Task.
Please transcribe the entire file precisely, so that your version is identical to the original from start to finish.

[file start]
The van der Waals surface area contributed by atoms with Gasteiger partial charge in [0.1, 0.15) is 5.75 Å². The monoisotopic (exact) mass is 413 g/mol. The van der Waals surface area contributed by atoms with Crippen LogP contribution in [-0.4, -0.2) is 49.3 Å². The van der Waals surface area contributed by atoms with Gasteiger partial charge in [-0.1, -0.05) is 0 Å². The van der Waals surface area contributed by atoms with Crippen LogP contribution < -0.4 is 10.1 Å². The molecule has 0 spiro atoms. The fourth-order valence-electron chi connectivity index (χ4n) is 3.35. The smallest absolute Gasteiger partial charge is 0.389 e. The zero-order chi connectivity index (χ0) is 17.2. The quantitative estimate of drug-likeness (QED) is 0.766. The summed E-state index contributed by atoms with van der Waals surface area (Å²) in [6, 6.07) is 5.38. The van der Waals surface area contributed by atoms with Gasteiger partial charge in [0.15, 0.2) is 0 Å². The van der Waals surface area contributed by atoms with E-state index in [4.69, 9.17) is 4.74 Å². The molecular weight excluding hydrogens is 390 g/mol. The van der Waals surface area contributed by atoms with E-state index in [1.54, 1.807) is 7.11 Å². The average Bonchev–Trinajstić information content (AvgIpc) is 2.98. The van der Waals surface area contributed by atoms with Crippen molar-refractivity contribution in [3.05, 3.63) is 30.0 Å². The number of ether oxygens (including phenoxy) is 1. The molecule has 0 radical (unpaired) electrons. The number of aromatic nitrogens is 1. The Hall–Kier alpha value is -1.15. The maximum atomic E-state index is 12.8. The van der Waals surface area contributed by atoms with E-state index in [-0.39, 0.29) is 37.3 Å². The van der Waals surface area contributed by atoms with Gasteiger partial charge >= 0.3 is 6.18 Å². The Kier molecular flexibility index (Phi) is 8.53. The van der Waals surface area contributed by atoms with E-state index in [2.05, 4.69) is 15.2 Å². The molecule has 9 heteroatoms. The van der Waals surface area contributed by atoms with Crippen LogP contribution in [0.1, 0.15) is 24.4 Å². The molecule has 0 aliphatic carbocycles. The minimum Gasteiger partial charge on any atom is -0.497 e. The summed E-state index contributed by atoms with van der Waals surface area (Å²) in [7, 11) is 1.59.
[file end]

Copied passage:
The van der Waals surface area contributed by atoms with Gasteiger partial charge in [0.1, 0.15) is 5.75 Å². The monoisotopic (exact) mass is 413 g/mol. The van der Waals surface area contributed by atoms with Crippen LogP contribution in [-0.4, -0.2) is 49.3 Å². The van der Waals surface area contributed by atoms with Gasteiger partial charge in [-0.1, -0.05) is 0 Å². The van der Waals surface area contributed by atoms with Crippen LogP contribution < -0.4 is 10.1 Å². The molecule has 0 spiro atoms. The fourth-order valence-electron chi connectivity index (χ4n) is 3.35. The smallest absolute Gasteiger partial charge is 0.389 e. The zero-order chi connectivity index (χ0) is 17.2. The quantitative estimate of drug-likeness (QED) is 0.766. The summed E-state index contributed by atoms with van der Waals surface area (Å²) in [6, 6.07) is 5.38. The van der Waals surface area contributed by atoms with Gasteiger partial charge in [0.15, 0.2) is 0 Å². The van der Waals surface area contributed by atoms with E-state index in [4.69, 9.17) is 4.74 Å². The molecular weight excluding hydrogens is 390 g/mol. The van der Waals surface area contributed by atoms with E-state index in [1.54, 1.807) is 7.11 Å². The average Bonchev–Trinajstić information content (AvgIpc) is 2.98. The van der Waals surface area contributed by atoms with Crippen molar-refractivity contribution in [3.05, 3.63) is 30.0 Å². The number of ether oxygens (including phenoxy) is 1. The molecule has 0 radical (unpaired) electrons. The number of aromatic nitrogens is 1. The Hall–Kier alpha value is -1.15. The maximum atomic E-state index is 12.8. The van der Waals surface area contributed by atoms with E-state index in [-0.39, 0.29) is 37.3 Å². The van der Waals surface area contributed by atoms with Gasteiger partial charge >= 0.3 is 6.18 Å². The Kier molecular flexibility index (Phi) is 8.53. The van der Waals surface area contributed by atoms with E-state index in [2.05, 4.69) is 15.2 Å². The molecule has 9 heteroatoms. The van der Waals surface area contributed by atoms with Crippen LogP contribution in [0.1, 0.15) is 24.4 Å². The molecule has 0 aliphatic carbocycles. The minimum Gasteiger partial charge on any atom is -0.497 e. The summed E-state index contributed by atoms with van der Waals surface area (Å²) in [7, 11) is 1.59.